// A view with this name must be in the same folder
<partial name="_ViewName.cshtml" />

// Locate the view based on the app root.
// Paths that start with "/" or "~/" refer to the app root.
<partial name="~/Views/Folder/_ViewName.cshtml" />
<partial name="/Views/Folder/_ViewName.cshtml" />

// Locate the view using a relative path
<partial name="../Account/_LoginPartial.cshtml" />

The preceding example uses the Partial Tag Helper, which requires ASP.NET Core 2.1 or later. The following example uses asynchronous HTML Helpers to accomplish the same task.

// Uses a view in current folder with this name.
// If none is found, searches the Shared folder.
@await Html.PartialAsync("_ViewName")

// A view with this name must be in the same folder
@await Html.PartialAsync("_ViewName.cshtml")

// Locate the view based on the app root.
// Paths that start with "/" or "~/" refer to the app root.
@await Html.PartialAsync("~/Views/Folder/_ViewName.cshtml")
@await Html.PartialAsync("/Views/Folder/_ViewName.cshtml")

// Locate the view using a relative path
@await Html.PartialAsync("../Account/_LoginPartial.cshtml")

You can have different partial views with the same file name in different view folders. When referencing the views by name (without a file extension), views in each folder use the partial view in the same folder with them. You can also specify a default partial view to use, placing it in the Shared folder. The shared partial view is used by any views that don't have their own version of the partial view. You can have a default partial view (in Shared), which is overridden by a partial view with the same name in the same folder as the parent view.

Partial views can be chained—a partial view can call another partial view (as long as you don't create a loop). Within each view or partial view, relative paths are always relative to that view, not to the root or parent view.

Note

A Razor section defined in a partial view is invisible to parents views. The section is only visible to the partial view in which it's defined.

Access data from partial views

When a partial view is instantiated, it gets a copy of the parent view's ViewData dictionary. Updates made to the data within the partial view aren't persisted to the parent view. ViewData changes in a partial view are lost when the partial view returns.

You can pass an instance of ViewDataDictionary to the partial view:

@await Html.PartialAsync("_PartialName", customViewData)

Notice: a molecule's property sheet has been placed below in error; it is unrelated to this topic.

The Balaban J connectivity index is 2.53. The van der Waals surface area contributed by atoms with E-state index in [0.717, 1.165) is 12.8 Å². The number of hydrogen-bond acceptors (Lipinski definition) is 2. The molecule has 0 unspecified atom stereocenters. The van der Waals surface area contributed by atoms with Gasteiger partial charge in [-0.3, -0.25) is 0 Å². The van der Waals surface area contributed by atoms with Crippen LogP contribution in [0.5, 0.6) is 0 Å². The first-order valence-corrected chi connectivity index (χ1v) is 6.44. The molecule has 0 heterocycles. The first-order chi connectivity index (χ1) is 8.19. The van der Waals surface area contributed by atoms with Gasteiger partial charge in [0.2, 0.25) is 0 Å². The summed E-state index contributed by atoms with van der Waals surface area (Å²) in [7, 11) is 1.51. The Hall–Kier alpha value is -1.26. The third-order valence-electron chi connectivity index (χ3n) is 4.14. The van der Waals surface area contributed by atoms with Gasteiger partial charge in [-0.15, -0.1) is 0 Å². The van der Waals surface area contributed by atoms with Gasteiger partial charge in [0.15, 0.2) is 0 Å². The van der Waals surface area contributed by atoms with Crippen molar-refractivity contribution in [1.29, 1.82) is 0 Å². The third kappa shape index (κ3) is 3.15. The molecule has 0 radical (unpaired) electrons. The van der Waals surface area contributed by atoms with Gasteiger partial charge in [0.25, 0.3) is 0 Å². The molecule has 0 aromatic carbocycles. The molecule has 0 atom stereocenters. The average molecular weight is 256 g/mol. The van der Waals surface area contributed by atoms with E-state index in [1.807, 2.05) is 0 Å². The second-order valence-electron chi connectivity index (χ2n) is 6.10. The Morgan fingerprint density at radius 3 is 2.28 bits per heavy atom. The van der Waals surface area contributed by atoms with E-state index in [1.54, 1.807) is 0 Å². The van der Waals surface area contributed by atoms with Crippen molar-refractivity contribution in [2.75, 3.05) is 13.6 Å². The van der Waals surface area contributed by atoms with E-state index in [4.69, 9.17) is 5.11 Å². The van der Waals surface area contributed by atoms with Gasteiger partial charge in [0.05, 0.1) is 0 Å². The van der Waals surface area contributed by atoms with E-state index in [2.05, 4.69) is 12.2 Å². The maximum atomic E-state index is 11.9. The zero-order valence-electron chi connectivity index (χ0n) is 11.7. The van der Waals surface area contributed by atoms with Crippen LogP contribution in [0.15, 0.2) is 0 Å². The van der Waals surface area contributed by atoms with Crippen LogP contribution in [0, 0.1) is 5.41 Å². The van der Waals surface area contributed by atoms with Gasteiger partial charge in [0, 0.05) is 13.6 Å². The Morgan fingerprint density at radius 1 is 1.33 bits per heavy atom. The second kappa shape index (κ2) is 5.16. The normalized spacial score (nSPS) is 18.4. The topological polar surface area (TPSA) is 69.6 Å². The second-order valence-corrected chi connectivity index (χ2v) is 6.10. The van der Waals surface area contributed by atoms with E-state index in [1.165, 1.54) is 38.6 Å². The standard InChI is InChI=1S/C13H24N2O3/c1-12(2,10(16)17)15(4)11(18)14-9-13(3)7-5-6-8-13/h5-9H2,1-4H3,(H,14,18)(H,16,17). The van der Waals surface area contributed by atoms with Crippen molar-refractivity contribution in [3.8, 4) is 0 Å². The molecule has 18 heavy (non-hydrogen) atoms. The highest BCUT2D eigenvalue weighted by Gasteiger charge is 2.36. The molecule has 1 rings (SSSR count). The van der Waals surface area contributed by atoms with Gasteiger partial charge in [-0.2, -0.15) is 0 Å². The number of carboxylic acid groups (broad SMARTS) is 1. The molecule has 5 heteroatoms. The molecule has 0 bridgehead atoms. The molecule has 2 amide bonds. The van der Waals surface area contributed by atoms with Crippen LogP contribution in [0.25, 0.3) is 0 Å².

You can pass a model into a partial view. The model can be the page's view model or a custom object. You can pass a model to PartialAsync or RenderPartialAsync:

@await Html.PartialAsync("_PartialName", viewModel)

You can pass an instance of ViewDataDictionary and a view model to a partial view:

@await Html.PartialAsync("_ArticleSection", section,
                         new ViewDataDictionary(this.ViewData)
                         {
                             { "index", index }
                         })

The following markup shows the Views/Articles/Read.cshtml view, which contains two partial views. The second partial view passes in a model and ViewData to the partial view. Use the highlighted ViewDataDictionary constructor overload to pass a new ViewData dictionary while retaining the existing ViewData dictionary.

@model PartialViewsSample.ViewModels.Article

<h2>@Model.Title</h2>
@*Pass the author's name to Views\Shared\_AuthorPartial.cshtml*@
@await Html.PartialAsync("_AuthorPartial", Model.AuthorName)
@Model.PublicationDate

@*Loop over the Sections and pass in a section and additional ViewData
    to the strongly typed Views\Articles\_ArticleSection.cshtml partial view.*@
@{
    var index = 0;

    @foreach (var section in Model.Sections)
    {
        @await Html.PartialAsync("_ArticleSection", section,
                                 new ViewDataDictionary(this.ViewData)
                                 {
                                     { "index", index }
                                 })

        index++;
    }
}

Views/Shared/_AuthorPartial:

@model string
<div>
    <h3>@Model</h3>
    This partial view came from /Views/Shared/_AuthorPartial.cshtml.<br />
</div>

The _ArticleSection partial:

@using PartialViewsSample.ViewModels
@model ArticleSection

<h3>@Model.Title Index: @ViewData["index"]</h3>
<div>
    @Model.Content
</div>

At runtime, the partials are rendered into the parent view, which itself is rendered within the shared _Layout.cshtml.

partial view output

Additional resources